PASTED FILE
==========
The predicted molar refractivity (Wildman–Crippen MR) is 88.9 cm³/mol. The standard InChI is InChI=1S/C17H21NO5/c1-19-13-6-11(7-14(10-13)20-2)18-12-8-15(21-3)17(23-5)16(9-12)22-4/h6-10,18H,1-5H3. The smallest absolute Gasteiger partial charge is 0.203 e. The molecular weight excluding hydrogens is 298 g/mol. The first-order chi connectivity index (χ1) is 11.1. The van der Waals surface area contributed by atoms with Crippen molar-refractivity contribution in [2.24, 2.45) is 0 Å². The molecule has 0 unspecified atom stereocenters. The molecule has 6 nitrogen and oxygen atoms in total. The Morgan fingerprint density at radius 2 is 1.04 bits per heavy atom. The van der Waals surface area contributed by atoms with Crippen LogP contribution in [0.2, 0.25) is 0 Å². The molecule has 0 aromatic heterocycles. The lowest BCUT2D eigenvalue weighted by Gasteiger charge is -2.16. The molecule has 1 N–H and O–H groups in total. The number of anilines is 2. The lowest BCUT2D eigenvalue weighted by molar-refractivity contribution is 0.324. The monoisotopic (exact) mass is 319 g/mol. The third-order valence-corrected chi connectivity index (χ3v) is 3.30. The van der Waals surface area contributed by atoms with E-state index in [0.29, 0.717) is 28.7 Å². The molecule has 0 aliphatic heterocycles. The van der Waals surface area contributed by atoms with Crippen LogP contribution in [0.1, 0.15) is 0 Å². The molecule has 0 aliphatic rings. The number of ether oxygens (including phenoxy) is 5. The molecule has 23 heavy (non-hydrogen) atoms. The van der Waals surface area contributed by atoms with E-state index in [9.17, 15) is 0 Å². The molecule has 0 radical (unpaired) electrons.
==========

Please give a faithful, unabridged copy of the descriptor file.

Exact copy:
The predicted molar refractivity (Wildman–Crippen MR) is 88.9 cm³/mol. The standard InChI is InChI=1S/C17H21NO5/c1-19-13-6-11(7-14(10-13)20-2)18-12-8-15(21-3)17(23-5)16(9-12)22-4/h6-10,18H,1-5H3. The smallest absolute Gasteiger partial charge is 0.203 e. The molecular weight excluding hydrogens is 298 g/mol. The first-order chi connectivity index (χ1) is 11.1. The van der Waals surface area contributed by atoms with Crippen molar-refractivity contribution in [2.24, 2.45) is 0 Å². The molecule has 0 unspecified atom stereocenters. The molecule has 6 nitrogen and oxygen atoms in total. The Morgan fingerprint density at radius 2 is 1.04 bits per heavy atom. The van der Waals surface area contributed by atoms with Crippen LogP contribution in [0.2, 0.25) is 0 Å². The molecule has 0 aromatic heterocycles. The lowest BCUT2D eigenvalue weighted by Gasteiger charge is -2.16. The molecule has 1 N–H and O–H groups in total. The number of anilines is 2. The lowest BCUT2D eigenvalue weighted by molar-refractivity contribution is 0.324. The monoisotopic (exact) mass is 319 g/mol. The third-order valence-corrected chi connectivity index (χ3v) is 3.30. The van der Waals surface area contributed by atoms with E-state index in [0.29, 0.717) is 28.7 Å². The molecule has 0 aliphatic heterocycles. The van der Waals surface area contributed by atoms with Crippen LogP contribution in [0.1, 0.15) is 0 Å². The molecule has 0 aliphatic rings. The number of ether oxygens (including phenoxy) is 5. The molecule has 23 heavy (non-hydrogen) atoms. The van der Waals surface area contributed by atoms with E-state index in [9.17, 15) is 0 Å². The molecule has 0 radical (unpaired) electrons.